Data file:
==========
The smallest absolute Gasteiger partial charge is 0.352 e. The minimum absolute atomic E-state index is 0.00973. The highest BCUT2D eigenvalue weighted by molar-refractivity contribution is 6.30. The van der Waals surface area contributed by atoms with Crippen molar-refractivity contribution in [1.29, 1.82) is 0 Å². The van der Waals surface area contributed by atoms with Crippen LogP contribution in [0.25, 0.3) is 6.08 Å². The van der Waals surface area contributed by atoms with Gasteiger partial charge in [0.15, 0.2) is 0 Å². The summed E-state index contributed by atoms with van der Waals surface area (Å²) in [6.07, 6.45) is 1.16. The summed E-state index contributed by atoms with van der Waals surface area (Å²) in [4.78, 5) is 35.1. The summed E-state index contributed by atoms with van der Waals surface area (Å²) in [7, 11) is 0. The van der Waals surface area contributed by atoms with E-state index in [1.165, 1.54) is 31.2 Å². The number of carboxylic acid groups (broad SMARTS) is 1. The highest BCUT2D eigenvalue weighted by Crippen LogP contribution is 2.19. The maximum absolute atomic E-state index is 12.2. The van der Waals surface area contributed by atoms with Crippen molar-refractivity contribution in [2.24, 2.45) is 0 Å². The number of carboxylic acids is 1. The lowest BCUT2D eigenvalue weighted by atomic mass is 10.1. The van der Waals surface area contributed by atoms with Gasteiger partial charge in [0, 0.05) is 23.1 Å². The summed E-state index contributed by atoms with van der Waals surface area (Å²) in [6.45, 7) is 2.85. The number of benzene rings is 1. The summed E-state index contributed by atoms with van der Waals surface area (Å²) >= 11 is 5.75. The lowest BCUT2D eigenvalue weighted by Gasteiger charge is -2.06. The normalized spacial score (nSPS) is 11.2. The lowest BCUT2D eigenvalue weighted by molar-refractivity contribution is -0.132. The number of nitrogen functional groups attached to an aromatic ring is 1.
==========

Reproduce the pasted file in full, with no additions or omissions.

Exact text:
The smallest absolute Gasteiger partial charge is 0.352 e. The minimum absolute atomic E-state index is 0.00973. The highest BCUT2D eigenvalue weighted by molar-refractivity contribution is 6.30. The van der Waals surface area contributed by atoms with Crippen molar-refractivity contribution in [1.29, 1.82) is 0 Å². The van der Waals surface area contributed by atoms with Crippen LogP contribution in [0.25, 0.3) is 6.08 Å². The van der Waals surface area contributed by atoms with Gasteiger partial charge in [0.15, 0.2) is 0 Å². The summed E-state index contributed by atoms with van der Waals surface area (Å²) in [6.07, 6.45) is 1.16. The summed E-state index contributed by atoms with van der Waals surface area (Å²) in [4.78, 5) is 35.1. The summed E-state index contributed by atoms with van der Waals surface area (Å²) in [7, 11) is 0. The van der Waals surface area contributed by atoms with E-state index in [1.165, 1.54) is 31.2 Å². The number of carboxylic acid groups (broad SMARTS) is 1. The highest BCUT2D eigenvalue weighted by Crippen LogP contribution is 2.19. The maximum absolute atomic E-state index is 12.2. The van der Waals surface area contributed by atoms with Crippen molar-refractivity contribution in [2.24, 2.45) is 0 Å². The number of carboxylic acids is 1. The lowest BCUT2D eigenvalue weighted by atomic mass is 10.1. The van der Waals surface area contributed by atoms with Gasteiger partial charge in [0, 0.05) is 23.1 Å². The summed E-state index contributed by atoms with van der Waals surface area (Å²) in [6.45, 7) is 2.85. The number of benzene rings is 1. The summed E-state index contributed by atoms with van der Waals surface area (Å²) >= 11 is 5.75. The lowest BCUT2D eigenvalue weighted by Gasteiger charge is -2.06. The normalized spacial score (nSPS) is 11.2. The lowest BCUT2D eigenvalue weighted by molar-refractivity contribution is -0.132. The number of nitrogen functional groups attached to an aromatic ring is 1.